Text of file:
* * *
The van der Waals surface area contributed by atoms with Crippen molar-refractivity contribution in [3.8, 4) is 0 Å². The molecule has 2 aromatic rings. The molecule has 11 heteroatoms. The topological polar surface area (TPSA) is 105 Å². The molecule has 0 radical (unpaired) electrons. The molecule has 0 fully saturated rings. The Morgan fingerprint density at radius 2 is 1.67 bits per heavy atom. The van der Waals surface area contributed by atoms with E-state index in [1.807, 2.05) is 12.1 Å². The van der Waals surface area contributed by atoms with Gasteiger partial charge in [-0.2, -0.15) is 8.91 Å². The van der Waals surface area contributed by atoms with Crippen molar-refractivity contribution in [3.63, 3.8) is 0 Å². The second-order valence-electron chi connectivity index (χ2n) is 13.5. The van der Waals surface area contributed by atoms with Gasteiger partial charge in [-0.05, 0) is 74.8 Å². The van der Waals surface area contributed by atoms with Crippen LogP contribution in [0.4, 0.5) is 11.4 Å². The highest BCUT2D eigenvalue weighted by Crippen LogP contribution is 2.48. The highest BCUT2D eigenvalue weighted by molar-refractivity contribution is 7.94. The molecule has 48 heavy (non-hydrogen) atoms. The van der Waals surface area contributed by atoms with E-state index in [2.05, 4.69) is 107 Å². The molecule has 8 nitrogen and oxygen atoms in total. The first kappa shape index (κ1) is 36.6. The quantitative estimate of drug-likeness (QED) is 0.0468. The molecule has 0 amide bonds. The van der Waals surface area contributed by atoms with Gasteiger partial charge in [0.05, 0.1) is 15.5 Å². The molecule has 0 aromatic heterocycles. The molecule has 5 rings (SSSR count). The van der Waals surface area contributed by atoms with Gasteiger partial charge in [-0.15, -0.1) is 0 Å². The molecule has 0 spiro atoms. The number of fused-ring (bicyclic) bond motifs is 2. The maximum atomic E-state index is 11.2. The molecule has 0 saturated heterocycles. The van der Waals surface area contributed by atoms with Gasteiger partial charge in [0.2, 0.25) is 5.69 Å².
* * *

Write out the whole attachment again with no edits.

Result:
The van der Waals surface area contributed by atoms with Crippen molar-refractivity contribution in [3.8, 4) is 0 Å². The molecule has 2 aromatic rings. The molecule has 11 heteroatoms. The topological polar surface area (TPSA) is 105 Å². The molecule has 0 radical (unpaired) electrons. The molecule has 0 fully saturated rings. The Morgan fingerprint density at radius 2 is 1.67 bits per heavy atom. The van der Waals surface area contributed by atoms with E-state index in [1.807, 2.05) is 12.1 Å². The van der Waals surface area contributed by atoms with Gasteiger partial charge in [-0.2, -0.15) is 8.91 Å². The van der Waals surface area contributed by atoms with Crippen molar-refractivity contribution in [3.63, 3.8) is 0 Å². The second-order valence-electron chi connectivity index (χ2n) is 13.5. The van der Waals surface area contributed by atoms with Gasteiger partial charge in [-0.05, 0) is 74.8 Å². The van der Waals surface area contributed by atoms with Crippen LogP contribution in [0.4, 0.5) is 11.4 Å². The highest BCUT2D eigenvalue weighted by Crippen LogP contribution is 2.48. The highest BCUT2D eigenvalue weighted by molar-refractivity contribution is 7.94. The molecule has 48 heavy (non-hydrogen) atoms. The van der Waals surface area contributed by atoms with E-state index in [2.05, 4.69) is 107 Å². The molecule has 8 nitrogen and oxygen atoms in total. The first kappa shape index (κ1) is 36.6. The quantitative estimate of drug-likeness (QED) is 0.0468. The molecule has 0 amide bonds. The van der Waals surface area contributed by atoms with Gasteiger partial charge in [0.05, 0.1) is 15.5 Å². The molecule has 0 aromatic heterocycles. The molecule has 5 rings (SSSR count). The van der Waals surface area contributed by atoms with Gasteiger partial charge in [-0.15, -0.1) is 0 Å². The molecule has 0 spiro atoms. The number of fused-ring (bicyclic) bond motifs is 2. The maximum atomic E-state index is 11.2. The molecule has 0 saturated heterocycles. The van der Waals surface area contributed by atoms with Gasteiger partial charge in [0.2, 0.25) is 5.69 Å².